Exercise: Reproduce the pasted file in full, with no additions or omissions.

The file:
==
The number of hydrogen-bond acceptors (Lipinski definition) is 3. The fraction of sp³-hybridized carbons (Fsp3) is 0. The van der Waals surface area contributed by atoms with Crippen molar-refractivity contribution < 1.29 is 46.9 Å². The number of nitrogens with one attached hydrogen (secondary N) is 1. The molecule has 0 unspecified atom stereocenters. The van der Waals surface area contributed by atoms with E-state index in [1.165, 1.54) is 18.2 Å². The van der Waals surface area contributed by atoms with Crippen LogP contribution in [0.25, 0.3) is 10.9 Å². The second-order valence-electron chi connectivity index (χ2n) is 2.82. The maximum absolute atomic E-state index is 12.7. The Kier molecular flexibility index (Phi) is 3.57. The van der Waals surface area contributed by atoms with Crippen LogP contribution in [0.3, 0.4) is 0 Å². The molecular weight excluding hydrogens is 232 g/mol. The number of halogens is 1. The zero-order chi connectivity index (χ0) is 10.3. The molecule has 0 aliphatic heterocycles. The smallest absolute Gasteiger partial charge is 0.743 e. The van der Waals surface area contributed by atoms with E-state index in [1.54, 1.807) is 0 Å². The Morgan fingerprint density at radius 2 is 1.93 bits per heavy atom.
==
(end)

The number of hydrogen-bond acceptors (Lipinski definition) is 3. The fraction of sp³-hybridized carbons (Fsp3) is 0. The van der Waals surface area contributed by atoms with Crippen molar-refractivity contribution < 1.29 is 46.9 Å². The number of nitrogens with one attached hydrogen (secondary N) is 1. The molecule has 0 unspecified atom stereocenters. The van der Waals surface area contributed by atoms with E-state index in [1.165, 1.54) is 18.2 Å². The van der Waals surface area contributed by atoms with Crippen LogP contribution in [0.25, 0.3) is 10.9 Å². The second-order valence-electron chi connectivity index (χ2n) is 2.82. The maximum absolute atomic E-state index is 12.7. The Kier molecular flexibility index (Phi) is 3.57. The van der Waals surface area contributed by atoms with Crippen LogP contribution in [0.3, 0.4) is 0 Å². The molecular weight excluding hydrogens is 232 g/mol. The number of halogens is 1. The zero-order chi connectivity index (χ0) is 10.3. The molecule has 0 aliphatic heterocycles. The smallest absolute Gasteiger partial charge is 0.743 e. The van der Waals surface area contributed by atoms with E-state index in [1.54, 1.807) is 0 Å². The Morgan fingerprint density at radius 2 is 1.93 bits per heavy atom.